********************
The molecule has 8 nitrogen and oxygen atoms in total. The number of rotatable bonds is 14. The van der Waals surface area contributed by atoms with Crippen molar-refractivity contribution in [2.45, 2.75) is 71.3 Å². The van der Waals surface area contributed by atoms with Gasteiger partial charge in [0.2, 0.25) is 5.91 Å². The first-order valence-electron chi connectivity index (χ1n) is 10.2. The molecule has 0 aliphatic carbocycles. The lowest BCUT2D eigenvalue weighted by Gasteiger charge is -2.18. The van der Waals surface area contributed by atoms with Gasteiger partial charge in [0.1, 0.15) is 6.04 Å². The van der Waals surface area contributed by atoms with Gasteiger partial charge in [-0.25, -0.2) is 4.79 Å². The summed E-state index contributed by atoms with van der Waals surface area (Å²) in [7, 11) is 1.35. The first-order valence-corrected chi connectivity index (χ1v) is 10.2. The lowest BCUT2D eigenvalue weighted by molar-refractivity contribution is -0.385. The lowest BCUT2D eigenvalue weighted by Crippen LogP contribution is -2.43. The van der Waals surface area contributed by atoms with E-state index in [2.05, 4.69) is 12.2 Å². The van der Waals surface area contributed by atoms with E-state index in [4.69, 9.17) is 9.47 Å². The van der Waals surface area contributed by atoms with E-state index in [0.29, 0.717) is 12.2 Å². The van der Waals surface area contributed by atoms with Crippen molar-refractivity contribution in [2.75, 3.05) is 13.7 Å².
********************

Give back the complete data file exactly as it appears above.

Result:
The molecule has 8 nitrogen and oxygen atoms in total. The number of rotatable bonds is 14. The van der Waals surface area contributed by atoms with Crippen molar-refractivity contribution in [2.45, 2.75) is 71.3 Å². The van der Waals surface area contributed by atoms with Gasteiger partial charge in [0.2, 0.25) is 5.91 Å². The first-order valence-electron chi connectivity index (χ1n) is 10.2. The molecule has 0 aliphatic carbocycles. The lowest BCUT2D eigenvalue weighted by Gasteiger charge is -2.18. The van der Waals surface area contributed by atoms with Gasteiger partial charge in [0.1, 0.15) is 6.04 Å². The van der Waals surface area contributed by atoms with Gasteiger partial charge in [-0.25, -0.2) is 4.79 Å². The summed E-state index contributed by atoms with van der Waals surface area (Å²) in [7, 11) is 1.35. The first-order valence-corrected chi connectivity index (χ1v) is 10.2. The lowest BCUT2D eigenvalue weighted by molar-refractivity contribution is -0.385. The lowest BCUT2D eigenvalue weighted by Crippen LogP contribution is -2.43. The van der Waals surface area contributed by atoms with E-state index in [2.05, 4.69) is 12.2 Å². The van der Waals surface area contributed by atoms with E-state index in [4.69, 9.17) is 9.47 Å². The van der Waals surface area contributed by atoms with E-state index in [0.29, 0.717) is 12.2 Å². The van der Waals surface area contributed by atoms with Crippen molar-refractivity contribution in [2.75, 3.05) is 13.7 Å².